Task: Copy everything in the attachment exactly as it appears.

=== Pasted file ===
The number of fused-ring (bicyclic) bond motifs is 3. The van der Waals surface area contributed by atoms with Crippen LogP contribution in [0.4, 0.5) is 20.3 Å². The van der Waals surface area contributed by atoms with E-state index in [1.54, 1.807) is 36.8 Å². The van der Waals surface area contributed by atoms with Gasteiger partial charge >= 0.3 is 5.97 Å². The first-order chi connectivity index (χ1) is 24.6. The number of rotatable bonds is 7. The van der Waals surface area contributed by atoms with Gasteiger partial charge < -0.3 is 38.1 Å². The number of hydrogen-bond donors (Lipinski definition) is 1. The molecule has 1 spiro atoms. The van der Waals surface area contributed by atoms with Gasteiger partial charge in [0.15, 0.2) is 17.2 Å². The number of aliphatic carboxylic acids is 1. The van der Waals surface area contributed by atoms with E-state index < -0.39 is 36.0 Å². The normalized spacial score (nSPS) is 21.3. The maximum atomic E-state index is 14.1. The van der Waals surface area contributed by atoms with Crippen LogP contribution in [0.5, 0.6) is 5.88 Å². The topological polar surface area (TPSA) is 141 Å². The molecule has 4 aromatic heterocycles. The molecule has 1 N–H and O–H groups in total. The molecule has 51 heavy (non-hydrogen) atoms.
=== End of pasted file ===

The number of fused-ring (bicyclic) bond motifs is 3. The van der Waals surface area contributed by atoms with Crippen LogP contribution in [0.4, 0.5) is 20.3 Å². The van der Waals surface area contributed by atoms with E-state index in [1.54, 1.807) is 36.8 Å². The van der Waals surface area contributed by atoms with Gasteiger partial charge >= 0.3 is 5.97 Å². The first-order chi connectivity index (χ1) is 24.6. The number of rotatable bonds is 7. The van der Waals surface area contributed by atoms with Gasteiger partial charge < -0.3 is 38.1 Å². The number of hydrogen-bond donors (Lipinski definition) is 1. The molecule has 1 spiro atoms. The van der Waals surface area contributed by atoms with Gasteiger partial charge in [0.15, 0.2) is 17.2 Å². The number of aliphatic carboxylic acids is 1. The van der Waals surface area contributed by atoms with E-state index < -0.39 is 36.0 Å². The normalized spacial score (nSPS) is 21.3. The maximum atomic E-state index is 14.1. The van der Waals surface area contributed by atoms with Crippen LogP contribution in [0.5, 0.6) is 5.88 Å². The topological polar surface area (TPSA) is 141 Å². The molecule has 4 aromatic heterocycles. The molecule has 1 N–H and O–H groups in total. The molecule has 51 heavy (non-hydrogen) atoms.